"In the last six weeks we've seen a marked improvement," Hamilton-Brown says now. "We're beginning to have a settled side and people are more comfortable with their environment. They know their roles now and they've come together as a group."
Yet when Surrey are bad, they're still really bad. They recently suffered an innings defeat against Middlesex, and at the start of the FPt20 they looked awful.
"Ahh, that Lord's game," he says. "Well, I probably have to hold my hand up and say I got it wrong. It wasn't the best idea to bat first, was it?
"But you're going to get results like that sometimes with a young side. We will lack consistency. But I'd challenge you to name any county that has played so many players aged less than 25. These guys are going to be around for a long time.
"It was the same with Twenty20. We talked about a game plan before it started, but we just hadn't had the time to practise. The first two games hit us like a rocket, but as we began to put our plans into practise, we started to do well. We finished level on points with Hampshire. They're at finals day and we're out. The margins are small.
"Look, we massively started from a low base. Two years ago we won seven games in the season. Last year we won eight games. And this year we've won 17 already. If that isn't progress, I don't know what is. We're building something here and we're building something that can be sustained for years to come."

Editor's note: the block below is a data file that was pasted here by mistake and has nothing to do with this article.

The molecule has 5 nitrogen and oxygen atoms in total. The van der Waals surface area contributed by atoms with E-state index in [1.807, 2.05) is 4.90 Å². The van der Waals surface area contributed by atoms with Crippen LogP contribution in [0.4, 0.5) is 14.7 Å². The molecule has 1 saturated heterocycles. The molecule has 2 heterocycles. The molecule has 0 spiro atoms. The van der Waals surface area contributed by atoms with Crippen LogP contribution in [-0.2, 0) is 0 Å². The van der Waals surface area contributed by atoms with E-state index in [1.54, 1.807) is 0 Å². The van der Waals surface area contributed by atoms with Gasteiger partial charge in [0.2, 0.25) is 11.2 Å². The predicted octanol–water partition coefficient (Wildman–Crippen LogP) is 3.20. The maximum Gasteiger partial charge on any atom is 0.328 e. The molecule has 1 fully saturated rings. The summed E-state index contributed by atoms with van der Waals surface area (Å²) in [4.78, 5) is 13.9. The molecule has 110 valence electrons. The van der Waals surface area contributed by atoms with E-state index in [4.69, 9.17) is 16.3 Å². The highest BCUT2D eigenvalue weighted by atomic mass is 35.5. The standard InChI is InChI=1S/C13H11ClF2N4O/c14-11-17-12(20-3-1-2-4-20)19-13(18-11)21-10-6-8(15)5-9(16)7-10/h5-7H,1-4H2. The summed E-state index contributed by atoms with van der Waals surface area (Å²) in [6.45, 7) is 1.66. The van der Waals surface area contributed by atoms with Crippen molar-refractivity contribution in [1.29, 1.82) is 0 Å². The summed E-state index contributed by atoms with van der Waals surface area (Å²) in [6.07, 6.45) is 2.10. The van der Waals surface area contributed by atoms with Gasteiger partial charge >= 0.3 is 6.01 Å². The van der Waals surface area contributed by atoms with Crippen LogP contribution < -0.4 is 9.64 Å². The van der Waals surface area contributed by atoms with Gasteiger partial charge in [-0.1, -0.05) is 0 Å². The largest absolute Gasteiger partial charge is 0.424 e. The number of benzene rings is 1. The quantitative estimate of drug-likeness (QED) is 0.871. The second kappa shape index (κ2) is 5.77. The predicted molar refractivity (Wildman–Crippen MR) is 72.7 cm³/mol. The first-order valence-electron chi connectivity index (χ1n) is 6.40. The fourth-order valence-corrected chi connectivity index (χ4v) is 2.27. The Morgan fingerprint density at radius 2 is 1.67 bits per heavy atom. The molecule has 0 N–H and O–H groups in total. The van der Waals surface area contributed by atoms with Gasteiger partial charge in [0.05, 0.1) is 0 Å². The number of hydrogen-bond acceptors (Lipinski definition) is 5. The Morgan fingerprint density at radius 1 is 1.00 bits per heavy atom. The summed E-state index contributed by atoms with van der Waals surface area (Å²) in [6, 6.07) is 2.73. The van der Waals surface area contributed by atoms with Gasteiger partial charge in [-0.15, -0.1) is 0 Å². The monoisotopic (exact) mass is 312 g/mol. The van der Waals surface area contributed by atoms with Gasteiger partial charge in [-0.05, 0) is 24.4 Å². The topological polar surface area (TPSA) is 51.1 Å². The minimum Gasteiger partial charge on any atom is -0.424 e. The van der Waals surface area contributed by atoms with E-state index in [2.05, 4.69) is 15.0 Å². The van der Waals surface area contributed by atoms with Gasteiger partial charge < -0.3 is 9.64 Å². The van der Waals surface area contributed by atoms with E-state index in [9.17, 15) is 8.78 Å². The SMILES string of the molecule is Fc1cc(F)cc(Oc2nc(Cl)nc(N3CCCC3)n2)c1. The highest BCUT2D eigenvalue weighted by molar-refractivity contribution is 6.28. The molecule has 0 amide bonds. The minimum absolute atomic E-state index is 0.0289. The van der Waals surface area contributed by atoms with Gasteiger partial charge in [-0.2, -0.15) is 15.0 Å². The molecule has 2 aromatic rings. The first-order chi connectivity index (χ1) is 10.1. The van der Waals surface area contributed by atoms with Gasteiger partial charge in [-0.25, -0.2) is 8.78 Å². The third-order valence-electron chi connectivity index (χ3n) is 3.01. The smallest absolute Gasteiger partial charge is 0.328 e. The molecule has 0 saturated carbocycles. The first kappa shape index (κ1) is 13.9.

|"Two years ago, we won seven games in the season. Last year we won eight games. And this year, we've won 17 already. If that isn't progress, I don't know what is" Rory Hamilton-Brown thinks Surrey are heading the right way|
He may well be right. Not only does Hamilton-Brown look to be one of the better young batsmen on the circuit, but in the likes of Stuart Meaker - who some claim is the quickest bowler in the country - Jade Dernbach, Steve Davies and Jason Roy, they have the nucleus of a team that could stay together for a decade.
That's not to say Surrey will not be active in the transfer market this winter. They will be. Next winter, too. And despite some cynicism, they recruited pretty well last winter. Davies is clearly a fine keeper-batsman, Gareth Batty is a safe pair of hands and adds backbone to the dressing room, while Chris Tremlett has been a revelation. Outstanding in limited-overs cricket, he's bowled with pace, hostility, stamina and heart. If it's form and not reputation that counts, he'll make the Ashes squad.